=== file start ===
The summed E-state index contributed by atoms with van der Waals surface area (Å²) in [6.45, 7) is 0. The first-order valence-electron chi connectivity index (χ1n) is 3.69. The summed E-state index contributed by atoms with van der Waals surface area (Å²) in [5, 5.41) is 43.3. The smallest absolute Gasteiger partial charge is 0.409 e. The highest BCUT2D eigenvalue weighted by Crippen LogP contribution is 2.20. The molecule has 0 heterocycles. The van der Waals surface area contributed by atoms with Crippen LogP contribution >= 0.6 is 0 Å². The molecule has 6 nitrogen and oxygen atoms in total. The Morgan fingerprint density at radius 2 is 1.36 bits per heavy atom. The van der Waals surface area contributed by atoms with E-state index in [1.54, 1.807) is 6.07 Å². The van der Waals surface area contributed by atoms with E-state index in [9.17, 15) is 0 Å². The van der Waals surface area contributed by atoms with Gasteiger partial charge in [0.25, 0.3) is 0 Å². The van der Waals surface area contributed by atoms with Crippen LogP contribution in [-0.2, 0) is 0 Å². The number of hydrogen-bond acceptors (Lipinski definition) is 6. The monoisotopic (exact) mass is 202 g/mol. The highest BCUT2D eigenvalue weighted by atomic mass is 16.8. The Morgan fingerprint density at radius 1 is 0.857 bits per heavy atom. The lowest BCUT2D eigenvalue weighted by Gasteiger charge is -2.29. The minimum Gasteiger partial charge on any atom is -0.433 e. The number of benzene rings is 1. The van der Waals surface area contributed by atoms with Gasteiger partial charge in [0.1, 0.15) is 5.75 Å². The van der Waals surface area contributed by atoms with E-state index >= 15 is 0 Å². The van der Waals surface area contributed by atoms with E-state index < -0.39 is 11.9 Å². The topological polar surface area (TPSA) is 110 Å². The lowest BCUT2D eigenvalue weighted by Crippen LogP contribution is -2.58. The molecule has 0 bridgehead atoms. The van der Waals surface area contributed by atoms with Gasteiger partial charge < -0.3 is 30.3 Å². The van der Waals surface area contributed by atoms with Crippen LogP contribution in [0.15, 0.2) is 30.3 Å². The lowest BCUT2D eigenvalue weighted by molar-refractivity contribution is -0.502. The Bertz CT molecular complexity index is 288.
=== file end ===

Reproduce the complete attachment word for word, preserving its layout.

The summed E-state index contributed by atoms with van der Waals surface area (Å²) in [6.45, 7) is 0. The first-order valence-electron chi connectivity index (χ1n) is 3.69. The summed E-state index contributed by atoms with van der Waals surface area (Å²) in [5, 5.41) is 43.3. The smallest absolute Gasteiger partial charge is 0.409 e. The highest BCUT2D eigenvalue weighted by Crippen LogP contribution is 2.20. The molecule has 0 heterocycles. The van der Waals surface area contributed by atoms with Crippen LogP contribution >= 0.6 is 0 Å². The molecule has 6 nitrogen and oxygen atoms in total. The Morgan fingerprint density at radius 2 is 1.36 bits per heavy atom. The van der Waals surface area contributed by atoms with E-state index in [1.54, 1.807) is 6.07 Å². The van der Waals surface area contributed by atoms with E-state index in [9.17, 15) is 0 Å². The van der Waals surface area contributed by atoms with Gasteiger partial charge in [0.25, 0.3) is 0 Å². The van der Waals surface area contributed by atoms with Crippen LogP contribution in [-0.2, 0) is 0 Å². The number of hydrogen-bond acceptors (Lipinski definition) is 6. The monoisotopic (exact) mass is 202 g/mol. The highest BCUT2D eigenvalue weighted by atomic mass is 16.8. The Morgan fingerprint density at radius 1 is 0.857 bits per heavy atom. The lowest BCUT2D eigenvalue weighted by Gasteiger charge is -2.29. The minimum Gasteiger partial charge on any atom is -0.433 e. The number of benzene rings is 1. The van der Waals surface area contributed by atoms with Gasteiger partial charge in [0.1, 0.15) is 5.75 Å². The van der Waals surface area contributed by atoms with E-state index >= 15 is 0 Å². The van der Waals surface area contributed by atoms with E-state index < -0.39 is 11.9 Å². The topological polar surface area (TPSA) is 110 Å². The lowest BCUT2D eigenvalue weighted by Crippen LogP contribution is -2.58. The molecule has 0 bridgehead atoms. The van der Waals surface area contributed by atoms with Gasteiger partial charge < -0.3 is 30.3 Å². The van der Waals surface area contributed by atoms with Crippen LogP contribution in [0.15, 0.2) is 30.3 Å². The lowest BCUT2D eigenvalue weighted by molar-refractivity contribution is -0.502. The Bertz CT molecular complexity index is 288.